Democratic Party (United States)

Andrew Jackson was the seventh president of the United States (1829–1837) and the first Democratic president.
Martin Van Buren was the eighth president of the United States (1837–1841) and the second Democratic president.
Senator Stephen A. Douglas
The 1885 inauguration of Grover Cleveland, the only president with non-consecutive terms
Leaders of the Democratic Party during the first half of the 20th century on 14 June 1913: Secretary of State William J. Bryan, Josephus Daniels, President Woodrow Wilson, Breckinridge Long, William Phillips, and Franklin D. Roosevelt
Franklin D. Roosevelt and Harry S. Truman, 32nd and 33rd presidents of the United States (1933–1945; 1945–1953), featured on a campaign poster for the 1944 presidential election
John F. Kennedy and Lyndon B. Johnson, 35th and 36th presidents of the United States (1961–1963, 1963–1969)
Jimmy Carter, 39th president of the United States (1977–1981), delivering the State of the Union Address in 1979
Bill Clinton, 42nd president of the United States (1993–2001), at The Pentagon in 1998
Barack Obama speaking to College Democrats of America in 2007
President Barack Obama meeting with the Blue Dog Coalition in the State Dining Room of the White House in 2009
Eleanor Roosevelt at the 1956 Democratic National Convention in Chicago
President Barack Obama signing the Patient Protection and Affordable Care Act into law at the White House on March 23, 2010
Secretary of State John Kerry addressing delegates at the United Nations before signing the Paris Agreement on April 22, 2016
Shirley Chisholm was the first major-party African American candidate to run nationwide primary campaigns.
President Lyndon B. Johnson signing the Immigration Act of 1965 as Vice President Hubert Humphrey, Senators Edward M. Kennedy and Robert F. Kennedy and others look on
Then-Senator Barack Obama shaking hands with an American soldier in Basra, Iraq in 2008
President Jimmy Carter and Israeli Prime Minister Menachem Begin in 1978
Israeli Prime Minister Benjamin Netanyahu meeting with President Barack Obama at Ben Gurion Airport in 2013
Self-identified Democrats (blue) versus self-identified Republicans (red) (January–June 2010 data)
Higher percentages of Democrats than Republicans are members of union households.
Elected at age 33, Jon Ossoff is currently the youngest member of the U.S. Senate.
Hillary Clinton was the first woman to be nominated for president by a major party.
Secretary of Transportation Pete Buttigieg
Vice President Kamala Harris
Julián Castro served as Secretary of Housing and Urban Development.
U.S. Senator Tammy Duckworth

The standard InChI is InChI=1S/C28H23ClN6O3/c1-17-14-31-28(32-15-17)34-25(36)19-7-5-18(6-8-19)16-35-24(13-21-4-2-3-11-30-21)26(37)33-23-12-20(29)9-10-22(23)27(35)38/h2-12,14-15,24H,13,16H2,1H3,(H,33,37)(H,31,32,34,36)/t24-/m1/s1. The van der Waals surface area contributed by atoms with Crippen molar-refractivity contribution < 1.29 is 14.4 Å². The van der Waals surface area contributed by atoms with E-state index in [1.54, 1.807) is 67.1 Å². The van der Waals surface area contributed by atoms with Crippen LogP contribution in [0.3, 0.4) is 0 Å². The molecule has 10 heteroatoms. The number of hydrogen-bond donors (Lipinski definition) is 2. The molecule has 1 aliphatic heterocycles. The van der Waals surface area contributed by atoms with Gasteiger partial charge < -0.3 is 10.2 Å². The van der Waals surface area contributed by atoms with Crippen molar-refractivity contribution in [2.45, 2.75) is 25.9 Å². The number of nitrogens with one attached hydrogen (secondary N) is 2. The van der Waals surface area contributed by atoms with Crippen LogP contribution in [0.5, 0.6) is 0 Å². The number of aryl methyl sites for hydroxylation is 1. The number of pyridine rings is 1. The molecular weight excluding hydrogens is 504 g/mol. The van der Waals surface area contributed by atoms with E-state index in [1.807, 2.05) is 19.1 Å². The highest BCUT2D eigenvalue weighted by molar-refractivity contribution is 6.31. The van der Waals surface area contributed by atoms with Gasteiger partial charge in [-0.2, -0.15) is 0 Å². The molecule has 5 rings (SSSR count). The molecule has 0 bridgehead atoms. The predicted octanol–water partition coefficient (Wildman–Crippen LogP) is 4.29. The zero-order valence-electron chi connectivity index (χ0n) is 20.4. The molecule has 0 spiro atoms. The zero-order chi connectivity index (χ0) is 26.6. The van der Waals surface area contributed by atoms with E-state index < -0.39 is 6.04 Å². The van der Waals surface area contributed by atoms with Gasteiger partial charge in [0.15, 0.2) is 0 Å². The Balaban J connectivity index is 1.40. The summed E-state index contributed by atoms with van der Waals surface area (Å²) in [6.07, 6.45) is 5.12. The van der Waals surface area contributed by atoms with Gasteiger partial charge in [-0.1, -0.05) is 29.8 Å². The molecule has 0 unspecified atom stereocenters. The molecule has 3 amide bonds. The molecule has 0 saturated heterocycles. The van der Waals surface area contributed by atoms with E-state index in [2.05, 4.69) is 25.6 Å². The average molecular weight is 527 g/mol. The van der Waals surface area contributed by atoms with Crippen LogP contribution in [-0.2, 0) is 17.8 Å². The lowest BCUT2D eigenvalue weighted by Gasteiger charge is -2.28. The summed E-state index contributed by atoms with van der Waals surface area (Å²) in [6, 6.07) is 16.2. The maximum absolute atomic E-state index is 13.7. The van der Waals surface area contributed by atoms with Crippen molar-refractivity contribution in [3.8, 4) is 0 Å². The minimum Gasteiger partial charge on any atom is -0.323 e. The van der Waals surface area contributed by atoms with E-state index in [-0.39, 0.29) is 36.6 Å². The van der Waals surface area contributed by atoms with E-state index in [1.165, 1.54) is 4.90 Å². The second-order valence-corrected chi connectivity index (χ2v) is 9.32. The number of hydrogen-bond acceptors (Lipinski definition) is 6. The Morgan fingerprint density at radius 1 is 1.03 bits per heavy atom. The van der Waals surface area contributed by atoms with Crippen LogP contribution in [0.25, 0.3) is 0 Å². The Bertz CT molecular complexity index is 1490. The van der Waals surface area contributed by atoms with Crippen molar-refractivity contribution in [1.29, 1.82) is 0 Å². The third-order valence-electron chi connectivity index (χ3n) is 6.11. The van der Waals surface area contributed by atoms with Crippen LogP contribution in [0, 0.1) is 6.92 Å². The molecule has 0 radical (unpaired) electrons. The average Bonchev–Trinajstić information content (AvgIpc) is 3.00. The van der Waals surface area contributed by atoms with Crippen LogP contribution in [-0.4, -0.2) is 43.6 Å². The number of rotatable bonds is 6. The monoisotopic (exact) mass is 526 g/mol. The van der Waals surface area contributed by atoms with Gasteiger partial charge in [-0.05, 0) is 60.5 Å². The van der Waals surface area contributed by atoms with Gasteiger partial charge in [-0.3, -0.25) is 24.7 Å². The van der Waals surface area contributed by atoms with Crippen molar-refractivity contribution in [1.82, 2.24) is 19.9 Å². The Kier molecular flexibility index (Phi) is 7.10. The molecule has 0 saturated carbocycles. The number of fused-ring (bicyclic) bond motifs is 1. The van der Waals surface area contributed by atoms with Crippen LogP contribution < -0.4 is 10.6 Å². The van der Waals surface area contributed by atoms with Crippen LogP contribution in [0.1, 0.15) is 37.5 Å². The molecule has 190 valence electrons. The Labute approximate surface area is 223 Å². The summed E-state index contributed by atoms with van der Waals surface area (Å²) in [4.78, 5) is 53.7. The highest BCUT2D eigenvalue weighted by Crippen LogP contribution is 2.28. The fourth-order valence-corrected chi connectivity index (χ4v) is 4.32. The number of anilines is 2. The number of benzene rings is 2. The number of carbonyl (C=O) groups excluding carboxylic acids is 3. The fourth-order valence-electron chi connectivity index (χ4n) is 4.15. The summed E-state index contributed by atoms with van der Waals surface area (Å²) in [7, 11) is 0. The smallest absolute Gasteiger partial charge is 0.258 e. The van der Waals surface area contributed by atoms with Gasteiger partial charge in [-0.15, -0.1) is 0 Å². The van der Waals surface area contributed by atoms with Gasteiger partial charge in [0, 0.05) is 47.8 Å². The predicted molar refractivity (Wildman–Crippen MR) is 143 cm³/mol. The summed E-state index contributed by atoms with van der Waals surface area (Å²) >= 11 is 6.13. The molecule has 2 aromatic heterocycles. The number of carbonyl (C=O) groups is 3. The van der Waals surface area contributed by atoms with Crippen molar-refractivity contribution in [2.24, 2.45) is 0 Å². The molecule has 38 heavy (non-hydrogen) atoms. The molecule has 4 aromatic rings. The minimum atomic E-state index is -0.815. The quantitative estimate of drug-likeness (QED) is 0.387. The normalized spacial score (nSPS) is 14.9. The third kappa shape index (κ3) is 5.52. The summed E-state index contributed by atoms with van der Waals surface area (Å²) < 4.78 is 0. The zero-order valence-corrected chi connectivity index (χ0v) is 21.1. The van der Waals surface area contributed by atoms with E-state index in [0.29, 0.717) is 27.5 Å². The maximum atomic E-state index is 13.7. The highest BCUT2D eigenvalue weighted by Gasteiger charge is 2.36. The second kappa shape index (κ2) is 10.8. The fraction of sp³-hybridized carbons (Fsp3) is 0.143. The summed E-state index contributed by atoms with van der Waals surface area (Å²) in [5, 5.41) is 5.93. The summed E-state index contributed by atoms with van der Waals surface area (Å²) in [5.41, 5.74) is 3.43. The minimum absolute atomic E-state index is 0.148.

Secretary of the Interior Deb Haaland
Speaker of the House Nancy Pelosi
U.S. Senator Kyrsten Sinema
Senate Majority Leader Chuck Schumer
U.S. opinion on gun control issues is deeply divided along political lines, as shown in this 2021 survey.

One of the two major contemporary political parties in the United States.

- Democratic Party (United States)

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Republican Party (United States)

Abraham Lincoln, 16th president of the United States (1861–1865) and the first Republican to hold the office
Charles R. Jennison, an anti-slavery militia leader associated with the Jayhawkers from Kansas and an early Republican politician in the region
Ulysses S. Grant, 18th president of the United States (1869–1877)
James G. Blaine, 28th & 31st Secretary of State (1881; 1889–1892)
William McKinley, 25th president of the United States (1897–1901)
Theodore Roosevelt, 26th president of the United States (1901–1909)
Herbert Hoover, 31st president of the United States (1929–1933)
Ronald Reagan, 40th president of the United States (1981–1989)
Donald Trump, 45th president of the United States (2017–2021)
Calvin Coolidge, 30th president of the United States (1923–1929)
Arnold Schwarzenegger, 38th governor of California (2003–2011)
John McCain, United States senator from Arizona (1987–2018)
Donald Rumsfeld, 21st United States Secretary of Defense (2001–2006)
Colin Powell, 65th United States Secretary of State (2001–2005)
Newt Gingrich, 50th Speaker of the House of Representatives (1995–1999)
Annual population growth in the U.S. by county - 2010s
This map shows the vote in the 2020 presidential election by county.
Political Spectrum Libertarian Left    Centrist   Right  Authoritarian
U.S. opinion on gun control issues is deeply divided along political lines, as shown in this 2021 survey.